It was abundantly clear to Montano and the pair of brokers with whom he was negotiating that a transaction of this magnitude would move only if it had the presidential seal of approval. By then, PEA had received four other offers for the property and was basically sitting on them. The Senate found proof that Montano was transacting with Malacañang on his own, without the knowledge of then PEA general manager Amado S. Lagdameo.
On December 3, 1994, Amari wrote a letter to Ramos proposing to develop the three islands. The letter contained exactly the same conditions set out in the November agreement between Premchai and the two Chinese brokers: a purchase price of P1, 000 per square meter on the reclaimed property and a 70-30 sharing scheme on the land that was still to be reclaimed.
During the Senate hearings, Montano admitted that he personally took the letter to Malacañang. What he did not say was that it was Agnes Montano, the WARM vice president and Palace hanger-on, who made sure it got to the President. Indeed, Ramos endorsed the letter on December 13, with a marginal note that said, “To GM/CEO Lagdameo, for study/comments ASAP, President Ramos.”
That letter reached Lagdameo only a month later, but without a transmittal note from Malacañang, leading Lagdameo to conclude, when queried in the Senate, that it was probably hand-carried back to PEA by Bobby Montano.
On December 14, Montano wrote to Amari to inform the company that its proposal had been “favorably acted upon by the President by referring the matter to the PEA for immediate response.” Moreover, Montano wrote, “all indications centered into the acceptance of your said offer and proposal, which under our observation are legally tenable.”
On what authority did Montano write the letter? It would take a month before Lagdameo would even have a look at Amari’s proposal and the President’s recommendation. Montano also did not have the power to say that the transaction was “legally tenable,” as this was a function of the Office of the Government Corporate Counsel (OGCC).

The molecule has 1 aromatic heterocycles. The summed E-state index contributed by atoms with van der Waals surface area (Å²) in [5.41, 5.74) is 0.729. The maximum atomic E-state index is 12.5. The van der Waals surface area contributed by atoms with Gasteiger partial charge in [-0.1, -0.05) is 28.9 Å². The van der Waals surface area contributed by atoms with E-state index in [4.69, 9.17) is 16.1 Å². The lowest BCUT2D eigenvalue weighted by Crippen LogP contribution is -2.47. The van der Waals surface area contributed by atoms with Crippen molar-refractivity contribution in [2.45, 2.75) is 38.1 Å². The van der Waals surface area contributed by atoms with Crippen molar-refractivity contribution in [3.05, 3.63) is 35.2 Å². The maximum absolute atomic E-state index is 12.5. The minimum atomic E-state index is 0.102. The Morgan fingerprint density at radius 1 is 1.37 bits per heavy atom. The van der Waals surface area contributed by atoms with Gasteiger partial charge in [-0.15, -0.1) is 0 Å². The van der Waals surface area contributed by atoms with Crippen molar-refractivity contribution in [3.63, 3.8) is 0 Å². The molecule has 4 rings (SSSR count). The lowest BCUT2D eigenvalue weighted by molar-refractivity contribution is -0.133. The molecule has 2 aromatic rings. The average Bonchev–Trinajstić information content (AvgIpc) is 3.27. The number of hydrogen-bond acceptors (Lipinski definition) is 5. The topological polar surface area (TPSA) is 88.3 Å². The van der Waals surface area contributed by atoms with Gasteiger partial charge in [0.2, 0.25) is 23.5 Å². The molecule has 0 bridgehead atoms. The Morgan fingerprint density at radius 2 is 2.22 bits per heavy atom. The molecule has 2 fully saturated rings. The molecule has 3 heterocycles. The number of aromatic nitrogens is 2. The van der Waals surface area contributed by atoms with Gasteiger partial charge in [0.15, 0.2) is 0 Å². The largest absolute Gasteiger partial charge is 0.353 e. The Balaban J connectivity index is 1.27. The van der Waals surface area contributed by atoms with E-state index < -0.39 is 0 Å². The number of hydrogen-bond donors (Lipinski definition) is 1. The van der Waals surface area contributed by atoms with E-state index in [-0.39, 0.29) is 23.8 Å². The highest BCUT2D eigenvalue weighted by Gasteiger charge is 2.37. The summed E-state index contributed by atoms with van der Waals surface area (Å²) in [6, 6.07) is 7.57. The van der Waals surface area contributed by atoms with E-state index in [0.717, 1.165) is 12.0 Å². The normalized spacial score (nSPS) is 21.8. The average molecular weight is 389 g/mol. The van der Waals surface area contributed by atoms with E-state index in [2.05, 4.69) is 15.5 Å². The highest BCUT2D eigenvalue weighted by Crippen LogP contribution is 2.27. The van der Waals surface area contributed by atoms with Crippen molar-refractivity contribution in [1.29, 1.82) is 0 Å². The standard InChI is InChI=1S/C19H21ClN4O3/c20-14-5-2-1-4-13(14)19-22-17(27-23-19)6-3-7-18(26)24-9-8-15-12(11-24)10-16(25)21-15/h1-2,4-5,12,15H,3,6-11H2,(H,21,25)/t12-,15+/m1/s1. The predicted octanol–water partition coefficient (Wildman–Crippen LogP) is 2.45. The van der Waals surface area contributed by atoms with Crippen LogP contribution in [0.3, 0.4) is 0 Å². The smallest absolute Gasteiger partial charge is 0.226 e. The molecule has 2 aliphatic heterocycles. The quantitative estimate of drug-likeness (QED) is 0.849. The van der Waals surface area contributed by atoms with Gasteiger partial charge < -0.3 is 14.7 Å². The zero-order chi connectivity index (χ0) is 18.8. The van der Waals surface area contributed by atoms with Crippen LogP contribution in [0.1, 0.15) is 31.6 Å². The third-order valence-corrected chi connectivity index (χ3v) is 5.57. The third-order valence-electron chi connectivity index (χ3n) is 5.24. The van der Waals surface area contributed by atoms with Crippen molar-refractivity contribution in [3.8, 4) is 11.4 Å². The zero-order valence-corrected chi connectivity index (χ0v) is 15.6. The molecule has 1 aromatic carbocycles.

Ramos’s role in this entire transaction remains one of the many mysteries surrounding the Amari scam. Despite the letters and Montano’s own admission that he delivered Amari’s proposal to Malacañang, the President insists he did not deal with Montano. “Either Montano has unusual access (to the President) or pretends to have such access,” says Senator Franklin Drilon, chairman of the Senate blue-ribbon committee which investigated the Amari deal.
Members of the Montano family insist it was the former. They reveal that Bobby met with the President on the Amari proposal; on at least one occasion, the meeting took place at the Malacañang golf course.
Moreover, they say that when push came to shove in December 1996, and Bobby had resigned from PEA in disgrace and was in fear of being exposed by the Senate investigation, Presidential Security Group commander and senior aide-de-camp Brig. Gen. Jose Calimlim phoned Agnes Montano at 2 a.m. to relay the message to Bobby that “we are in control. We are on top of everything.”
Calimlim does not deny making the call, but insists that he merely wanted to assure Agnes and Auring Montano, who were his friends, that they should not worry despite an arrest warrant issued by the Senate. “I assured them of their safety,” Calimlim recalls, adding that he escorted the women to the Manila Hotel to meet with National Bureau of Investigation (NBI) Director Santiago Toledo. “They are my friends…Baka ang sinabi ko, tell Bobby not to worry about this.”
Unfortunately, the Senate investigation did not pursue Ramos’s possible role. But it is clear from the Senate hearings that whether or not the President was dealing with Montano, Malacañang’s blessings went a long way in ensuring the deal’s approval.
Lagdameo, in his disjointed Senate testimony, admitted that “in the normal course of business, the marginal notes of the President receive immediate attention.” Indeed, on January 26, 1995, barely two weeks after Lagdameo received the letter with Ramos’s instructions, he informed to Amari that PEA had accepted the company’s offer.